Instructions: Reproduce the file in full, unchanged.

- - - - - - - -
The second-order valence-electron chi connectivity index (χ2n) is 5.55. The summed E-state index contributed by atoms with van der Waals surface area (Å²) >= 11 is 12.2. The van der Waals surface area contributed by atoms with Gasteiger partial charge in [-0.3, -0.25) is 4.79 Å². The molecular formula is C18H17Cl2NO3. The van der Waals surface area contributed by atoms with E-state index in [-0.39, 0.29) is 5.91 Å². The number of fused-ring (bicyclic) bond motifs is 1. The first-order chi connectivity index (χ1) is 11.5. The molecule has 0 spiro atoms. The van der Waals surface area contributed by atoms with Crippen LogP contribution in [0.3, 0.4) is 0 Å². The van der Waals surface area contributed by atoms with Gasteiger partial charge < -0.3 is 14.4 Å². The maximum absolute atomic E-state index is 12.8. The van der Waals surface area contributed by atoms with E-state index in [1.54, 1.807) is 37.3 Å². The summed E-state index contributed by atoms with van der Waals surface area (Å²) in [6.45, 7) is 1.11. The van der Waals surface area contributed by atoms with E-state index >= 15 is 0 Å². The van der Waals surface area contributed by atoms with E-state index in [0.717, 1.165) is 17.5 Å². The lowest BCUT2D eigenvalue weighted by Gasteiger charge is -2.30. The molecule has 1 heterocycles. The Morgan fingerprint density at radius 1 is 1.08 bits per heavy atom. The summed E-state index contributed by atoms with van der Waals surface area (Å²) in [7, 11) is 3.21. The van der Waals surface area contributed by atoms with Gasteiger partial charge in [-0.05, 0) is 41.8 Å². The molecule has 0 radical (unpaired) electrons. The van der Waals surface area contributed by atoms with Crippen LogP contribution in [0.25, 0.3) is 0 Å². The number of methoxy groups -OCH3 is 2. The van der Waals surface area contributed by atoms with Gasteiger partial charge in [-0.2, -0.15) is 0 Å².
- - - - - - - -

The second-order valence-electron chi connectivity index (χ2n) is 5.55. The summed E-state index contributed by atoms with van der Waals surface area (Å²) >= 11 is 12.2. The van der Waals surface area contributed by atoms with Gasteiger partial charge in [-0.3, -0.25) is 4.79 Å². The molecular formula is C18H17Cl2NO3. The van der Waals surface area contributed by atoms with E-state index in [-0.39, 0.29) is 5.91 Å². The number of fused-ring (bicyclic) bond motifs is 1. The first-order chi connectivity index (χ1) is 11.5. The molecule has 0 spiro atoms. The van der Waals surface area contributed by atoms with Crippen LogP contribution in [0.3, 0.4) is 0 Å². The van der Waals surface area contributed by atoms with Gasteiger partial charge < -0.3 is 14.4 Å². The maximum absolute atomic E-state index is 12.8. The van der Waals surface area contributed by atoms with E-state index in [1.54, 1.807) is 37.3 Å². The summed E-state index contributed by atoms with van der Waals surface area (Å²) in [6.45, 7) is 1.11. The van der Waals surface area contributed by atoms with E-state index >= 15 is 0 Å². The van der Waals surface area contributed by atoms with E-state index in [0.717, 1.165) is 17.5 Å². The lowest BCUT2D eigenvalue weighted by Gasteiger charge is -2.30. The molecule has 1 heterocycles. The Morgan fingerprint density at radius 1 is 1.08 bits per heavy atom. The summed E-state index contributed by atoms with van der Waals surface area (Å²) in [7, 11) is 3.21. The van der Waals surface area contributed by atoms with Gasteiger partial charge in [-0.05, 0) is 41.8 Å². The molecule has 0 radical (unpaired) electrons. The van der Waals surface area contributed by atoms with Crippen LogP contribution in [0.25, 0.3) is 0 Å². The number of methoxy groups -OCH3 is 2. The van der Waals surface area contributed by atoms with Gasteiger partial charge in [-0.2, -0.15) is 0 Å².